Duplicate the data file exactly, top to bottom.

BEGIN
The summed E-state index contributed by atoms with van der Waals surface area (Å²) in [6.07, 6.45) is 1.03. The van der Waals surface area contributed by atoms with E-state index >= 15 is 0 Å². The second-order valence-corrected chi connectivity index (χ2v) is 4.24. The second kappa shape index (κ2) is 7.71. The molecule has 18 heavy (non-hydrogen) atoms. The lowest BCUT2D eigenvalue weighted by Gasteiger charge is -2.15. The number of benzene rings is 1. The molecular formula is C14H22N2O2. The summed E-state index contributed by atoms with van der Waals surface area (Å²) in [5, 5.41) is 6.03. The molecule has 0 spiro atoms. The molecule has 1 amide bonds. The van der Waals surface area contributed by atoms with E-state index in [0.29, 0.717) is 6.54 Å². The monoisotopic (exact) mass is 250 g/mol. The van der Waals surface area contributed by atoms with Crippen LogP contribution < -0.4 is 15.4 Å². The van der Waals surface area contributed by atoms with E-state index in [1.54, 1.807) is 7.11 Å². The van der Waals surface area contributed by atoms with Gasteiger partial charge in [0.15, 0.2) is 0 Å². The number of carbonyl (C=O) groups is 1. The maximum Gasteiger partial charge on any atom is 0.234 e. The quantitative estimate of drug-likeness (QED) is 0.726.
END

The summed E-state index contributed by atoms with van der Waals surface area (Å²) in [6.07, 6.45) is 1.03. The van der Waals surface area contributed by atoms with E-state index >= 15 is 0 Å². The second-order valence-corrected chi connectivity index (χ2v) is 4.24. The second kappa shape index (κ2) is 7.71. The molecule has 18 heavy (non-hydrogen) atoms. The lowest BCUT2D eigenvalue weighted by Gasteiger charge is -2.15. The number of benzene rings is 1. The molecular formula is C14H22N2O2. The summed E-state index contributed by atoms with van der Waals surface area (Å²) in [5, 5.41) is 6.03. The molecule has 0 spiro atoms. The molecule has 1 amide bonds. The van der Waals surface area contributed by atoms with E-state index in [0.29, 0.717) is 6.54 Å². The monoisotopic (exact) mass is 250 g/mol. The van der Waals surface area contributed by atoms with Crippen LogP contribution < -0.4 is 15.4 Å². The van der Waals surface area contributed by atoms with E-state index in [1.54, 1.807) is 7.11 Å². The van der Waals surface area contributed by atoms with Gasteiger partial charge in [0.15, 0.2) is 0 Å². The number of carbonyl (C=O) groups is 1. The maximum Gasteiger partial charge on any atom is 0.234 e. The quantitative estimate of drug-likeness (QED) is 0.726.